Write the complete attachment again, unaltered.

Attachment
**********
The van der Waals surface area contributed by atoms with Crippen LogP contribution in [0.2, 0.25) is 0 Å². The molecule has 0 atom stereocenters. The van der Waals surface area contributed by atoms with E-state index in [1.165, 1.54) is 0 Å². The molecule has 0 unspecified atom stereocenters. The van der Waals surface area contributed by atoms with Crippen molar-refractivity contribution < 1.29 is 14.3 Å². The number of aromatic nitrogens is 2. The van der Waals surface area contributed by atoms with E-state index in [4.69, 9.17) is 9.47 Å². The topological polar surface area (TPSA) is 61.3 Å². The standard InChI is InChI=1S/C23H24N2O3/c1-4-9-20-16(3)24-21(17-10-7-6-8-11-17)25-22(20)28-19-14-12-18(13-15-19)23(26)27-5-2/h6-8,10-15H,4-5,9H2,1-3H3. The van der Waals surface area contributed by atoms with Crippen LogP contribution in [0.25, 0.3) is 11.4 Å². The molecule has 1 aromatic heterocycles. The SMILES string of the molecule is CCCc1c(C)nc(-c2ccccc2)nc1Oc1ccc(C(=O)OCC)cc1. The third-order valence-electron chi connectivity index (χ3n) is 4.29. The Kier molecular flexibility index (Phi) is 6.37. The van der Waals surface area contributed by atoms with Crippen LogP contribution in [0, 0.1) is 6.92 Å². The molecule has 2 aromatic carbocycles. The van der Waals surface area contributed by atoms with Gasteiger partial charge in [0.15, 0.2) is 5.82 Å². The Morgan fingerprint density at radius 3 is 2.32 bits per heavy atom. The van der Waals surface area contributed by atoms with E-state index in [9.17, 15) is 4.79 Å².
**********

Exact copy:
The van der Waals surface area contributed by atoms with Crippen LogP contribution in [0.2, 0.25) is 0 Å². The molecule has 0 atom stereocenters. The van der Waals surface area contributed by atoms with E-state index in [1.165, 1.54) is 0 Å². The molecule has 0 unspecified atom stereocenters. The van der Waals surface area contributed by atoms with Crippen molar-refractivity contribution < 1.29 is 14.3 Å². The number of aromatic nitrogens is 2. The van der Waals surface area contributed by atoms with E-state index in [4.69, 9.17) is 9.47 Å². The topological polar surface area (TPSA) is 61.3 Å². The standard InChI is InChI=1S/C23H24N2O3/c1-4-9-20-16(3)24-21(17-10-7-6-8-11-17)25-22(20)28-19-14-12-18(13-15-19)23(26)27-5-2/h6-8,10-15H,4-5,9H2,1-3H3. The van der Waals surface area contributed by atoms with Crippen LogP contribution in [0.25, 0.3) is 11.4 Å². The molecule has 1 aromatic heterocycles. The SMILES string of the molecule is CCCc1c(C)nc(-c2ccccc2)nc1Oc1ccc(C(=O)OCC)cc1. The third-order valence-electron chi connectivity index (χ3n) is 4.29. The Kier molecular flexibility index (Phi) is 6.37. The van der Waals surface area contributed by atoms with Crippen LogP contribution in [0, 0.1) is 6.92 Å². The molecule has 2 aromatic carbocycles. The van der Waals surface area contributed by atoms with Gasteiger partial charge in [0.15, 0.2) is 5.82 Å². The Morgan fingerprint density at radius 3 is 2.32 bits per heavy atom. The van der Waals surface area contributed by atoms with E-state index in [9.17, 15) is 4.79 Å².